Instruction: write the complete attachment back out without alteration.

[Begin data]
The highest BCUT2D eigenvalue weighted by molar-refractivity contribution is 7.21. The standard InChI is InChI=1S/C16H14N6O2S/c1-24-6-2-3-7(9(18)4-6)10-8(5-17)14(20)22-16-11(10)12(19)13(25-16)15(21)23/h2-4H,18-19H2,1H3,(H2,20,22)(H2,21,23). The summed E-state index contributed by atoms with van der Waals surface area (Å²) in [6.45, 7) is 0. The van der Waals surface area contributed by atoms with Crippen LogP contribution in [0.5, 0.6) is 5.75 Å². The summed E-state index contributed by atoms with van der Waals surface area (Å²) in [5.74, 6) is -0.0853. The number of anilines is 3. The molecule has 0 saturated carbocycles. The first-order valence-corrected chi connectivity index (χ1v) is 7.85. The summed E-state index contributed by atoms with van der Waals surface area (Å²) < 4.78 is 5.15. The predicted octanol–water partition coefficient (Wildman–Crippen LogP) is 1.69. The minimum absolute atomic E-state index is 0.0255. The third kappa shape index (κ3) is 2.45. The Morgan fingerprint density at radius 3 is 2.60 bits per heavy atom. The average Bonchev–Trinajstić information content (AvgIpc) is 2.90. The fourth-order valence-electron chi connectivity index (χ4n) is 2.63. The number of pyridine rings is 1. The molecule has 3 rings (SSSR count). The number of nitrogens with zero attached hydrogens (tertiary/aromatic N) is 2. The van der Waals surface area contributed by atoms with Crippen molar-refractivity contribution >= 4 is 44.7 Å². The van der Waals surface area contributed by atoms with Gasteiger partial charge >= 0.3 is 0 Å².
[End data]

The highest BCUT2D eigenvalue weighted by molar-refractivity contribution is 7.21. The standard InChI is InChI=1S/C16H14N6O2S/c1-24-6-2-3-7(9(18)4-6)10-8(5-17)14(20)22-16-11(10)12(19)13(25-16)15(21)23/h2-4H,18-19H2,1H3,(H2,20,22)(H2,21,23). The summed E-state index contributed by atoms with van der Waals surface area (Å²) in [6.45, 7) is 0. The van der Waals surface area contributed by atoms with Crippen LogP contribution in [0.5, 0.6) is 5.75 Å². The summed E-state index contributed by atoms with van der Waals surface area (Å²) in [5.74, 6) is -0.0853. The number of anilines is 3. The molecule has 0 saturated carbocycles. The first-order valence-corrected chi connectivity index (χ1v) is 7.85. The summed E-state index contributed by atoms with van der Waals surface area (Å²) < 4.78 is 5.15. The predicted octanol–water partition coefficient (Wildman–Crippen LogP) is 1.69. The minimum absolute atomic E-state index is 0.0255. The third kappa shape index (κ3) is 2.45. The Morgan fingerprint density at radius 3 is 2.60 bits per heavy atom. The average Bonchev–Trinajstić information content (AvgIpc) is 2.90. The fourth-order valence-electron chi connectivity index (χ4n) is 2.63. The number of pyridine rings is 1. The molecule has 3 rings (SSSR count). The number of nitrogens with zero attached hydrogens (tertiary/aromatic N) is 2. The van der Waals surface area contributed by atoms with Crippen molar-refractivity contribution >= 4 is 44.7 Å². The van der Waals surface area contributed by atoms with Gasteiger partial charge >= 0.3 is 0 Å².